Hayate and Fuel Grade
After testing by US air force, the Hayate was owned by a collector. After that, the owner presented it to FUJI HEAVY INDUSTRY which used to be ‘NAKAJIMA AIR PLANE”. At that time, the Hayate was full flying condition. However, one day FUJI H.I. gave up on maintaining it and sold the Hayate to a museum. It was the start of this sad story. The new owner set it outside and the rain came. The Hayate could not be flown under this condition. After that, the museum sold the Hayate to another muesum. Then, the main undercarriage was cut for moving it to a new museum. The sad Hayate has been exhibiting in Chiran museum in Kagoshima Japan now. http://www.d1.dion.ne.jp/~r_dom/haya_index.htm
Allow me to quote from a book published by Dai Nippon Press, detailing the development of the Nakajima Ki-84 Hayate, code named the ‘Frank’ by the Allies:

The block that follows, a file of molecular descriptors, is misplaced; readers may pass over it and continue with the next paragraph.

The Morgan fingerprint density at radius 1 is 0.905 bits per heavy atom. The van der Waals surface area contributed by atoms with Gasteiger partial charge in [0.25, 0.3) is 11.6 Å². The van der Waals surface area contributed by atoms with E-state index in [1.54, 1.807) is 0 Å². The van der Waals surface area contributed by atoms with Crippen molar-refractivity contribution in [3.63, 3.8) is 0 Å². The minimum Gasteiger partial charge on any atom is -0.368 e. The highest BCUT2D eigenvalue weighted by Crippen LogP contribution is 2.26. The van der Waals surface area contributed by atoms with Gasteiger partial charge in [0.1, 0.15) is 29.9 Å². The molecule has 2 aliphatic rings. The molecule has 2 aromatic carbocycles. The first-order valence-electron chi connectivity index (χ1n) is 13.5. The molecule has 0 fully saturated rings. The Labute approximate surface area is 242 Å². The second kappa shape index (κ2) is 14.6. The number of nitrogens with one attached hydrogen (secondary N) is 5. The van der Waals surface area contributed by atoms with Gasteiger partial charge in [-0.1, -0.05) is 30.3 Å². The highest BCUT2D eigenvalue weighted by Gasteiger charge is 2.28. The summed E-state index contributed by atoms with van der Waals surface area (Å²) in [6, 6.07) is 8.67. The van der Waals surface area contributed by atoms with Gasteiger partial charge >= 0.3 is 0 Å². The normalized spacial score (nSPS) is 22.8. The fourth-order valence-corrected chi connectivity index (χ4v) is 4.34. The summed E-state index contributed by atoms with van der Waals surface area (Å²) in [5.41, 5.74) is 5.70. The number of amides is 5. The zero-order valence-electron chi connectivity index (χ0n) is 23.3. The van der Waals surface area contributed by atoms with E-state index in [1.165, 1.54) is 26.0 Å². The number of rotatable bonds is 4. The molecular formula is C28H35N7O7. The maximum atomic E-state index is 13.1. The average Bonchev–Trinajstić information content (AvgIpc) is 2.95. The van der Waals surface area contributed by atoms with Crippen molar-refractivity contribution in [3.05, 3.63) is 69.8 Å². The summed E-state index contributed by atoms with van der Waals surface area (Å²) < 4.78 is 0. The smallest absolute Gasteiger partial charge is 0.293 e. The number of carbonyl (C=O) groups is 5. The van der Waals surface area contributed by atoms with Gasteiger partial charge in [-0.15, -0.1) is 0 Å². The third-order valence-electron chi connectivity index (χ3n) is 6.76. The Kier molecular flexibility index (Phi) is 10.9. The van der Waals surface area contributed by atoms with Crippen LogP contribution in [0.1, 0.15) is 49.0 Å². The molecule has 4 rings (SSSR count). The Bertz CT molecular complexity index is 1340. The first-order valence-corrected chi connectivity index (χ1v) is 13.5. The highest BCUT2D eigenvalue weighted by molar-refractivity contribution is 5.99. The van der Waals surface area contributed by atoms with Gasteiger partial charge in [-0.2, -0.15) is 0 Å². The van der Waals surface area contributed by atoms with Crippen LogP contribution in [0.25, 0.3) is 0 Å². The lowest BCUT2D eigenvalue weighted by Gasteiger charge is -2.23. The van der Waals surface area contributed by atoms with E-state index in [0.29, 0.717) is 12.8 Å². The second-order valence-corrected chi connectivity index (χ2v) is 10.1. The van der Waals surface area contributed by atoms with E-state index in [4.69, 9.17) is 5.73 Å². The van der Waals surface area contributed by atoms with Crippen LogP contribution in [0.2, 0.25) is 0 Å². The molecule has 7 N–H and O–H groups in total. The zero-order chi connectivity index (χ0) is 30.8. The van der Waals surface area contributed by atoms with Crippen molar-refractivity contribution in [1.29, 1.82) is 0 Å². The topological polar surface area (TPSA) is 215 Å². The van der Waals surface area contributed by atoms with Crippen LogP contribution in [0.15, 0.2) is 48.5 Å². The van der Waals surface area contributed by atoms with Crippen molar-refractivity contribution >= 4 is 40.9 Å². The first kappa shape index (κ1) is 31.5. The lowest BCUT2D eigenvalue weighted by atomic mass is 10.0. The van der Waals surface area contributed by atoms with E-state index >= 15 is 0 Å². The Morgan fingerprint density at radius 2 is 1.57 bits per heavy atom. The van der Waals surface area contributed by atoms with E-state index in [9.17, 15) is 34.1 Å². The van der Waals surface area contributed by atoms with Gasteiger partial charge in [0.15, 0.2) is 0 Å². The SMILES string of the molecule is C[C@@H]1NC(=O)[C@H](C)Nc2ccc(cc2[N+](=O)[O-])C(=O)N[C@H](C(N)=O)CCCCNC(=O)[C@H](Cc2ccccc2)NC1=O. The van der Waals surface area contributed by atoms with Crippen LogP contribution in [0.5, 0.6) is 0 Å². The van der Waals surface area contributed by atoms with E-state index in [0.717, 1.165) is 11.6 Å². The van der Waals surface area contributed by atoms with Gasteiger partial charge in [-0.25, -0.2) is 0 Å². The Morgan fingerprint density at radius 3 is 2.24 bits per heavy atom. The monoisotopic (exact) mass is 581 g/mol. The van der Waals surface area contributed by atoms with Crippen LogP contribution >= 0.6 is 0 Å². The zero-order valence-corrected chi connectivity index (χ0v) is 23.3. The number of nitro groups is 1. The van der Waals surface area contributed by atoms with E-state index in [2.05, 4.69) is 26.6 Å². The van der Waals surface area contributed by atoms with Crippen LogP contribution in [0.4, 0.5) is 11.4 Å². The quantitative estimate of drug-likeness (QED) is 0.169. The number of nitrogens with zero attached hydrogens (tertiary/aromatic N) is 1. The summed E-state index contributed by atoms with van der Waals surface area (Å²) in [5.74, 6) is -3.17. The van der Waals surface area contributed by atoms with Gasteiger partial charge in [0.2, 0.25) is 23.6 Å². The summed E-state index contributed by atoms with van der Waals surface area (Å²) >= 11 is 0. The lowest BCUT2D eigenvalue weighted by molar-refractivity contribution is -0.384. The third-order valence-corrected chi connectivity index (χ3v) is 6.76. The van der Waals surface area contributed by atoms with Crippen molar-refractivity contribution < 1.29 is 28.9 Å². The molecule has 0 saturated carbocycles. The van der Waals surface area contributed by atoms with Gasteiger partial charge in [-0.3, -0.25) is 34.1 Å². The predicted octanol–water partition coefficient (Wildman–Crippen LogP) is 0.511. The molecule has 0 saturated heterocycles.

“The following spring, another captured Hayate (believed ultimately scrapped) went through more rigorous testing at the Middletown Air Depot in Pennsylvania. Taking place in April and May of 1946, to their great surprise, the Americans found that in many performance categories, the Ki-84 was the equal of, or superior to, the P-47N and P-51K to which it was compared. Roughly the same in maximum speed at altitude, the Hayate proved superior in early climbing performance, maneuverability, and overall handling. On the down side, the testers noted the aircraft’s relatively short range, and poor protection, as well as shoddy materials and workmanship in some components, especially the exhaust stacks. It must be noted that during these tests, the plane had an advantage it never had during the actual war: high grade gasoline. 87-octane was the best the Japanese forces could provide their planes during the conflict, and although the ‘official’ data on the Ki-84 indicated a top speed of 624 kph, in practice the aircraft could only reach 580-590 kph. However, with 140-octane gas in its tank, the normally troublesome Ha-45 [the engine] was able to pull the Hayate through the skies at a top speed of 689 kph in level flight at 20,000 feet, a stunning 60 kph more than the Japanese were ever able to produce, and just slightly faster than the P-51D-25 and P-47D-35 at the same altitude.”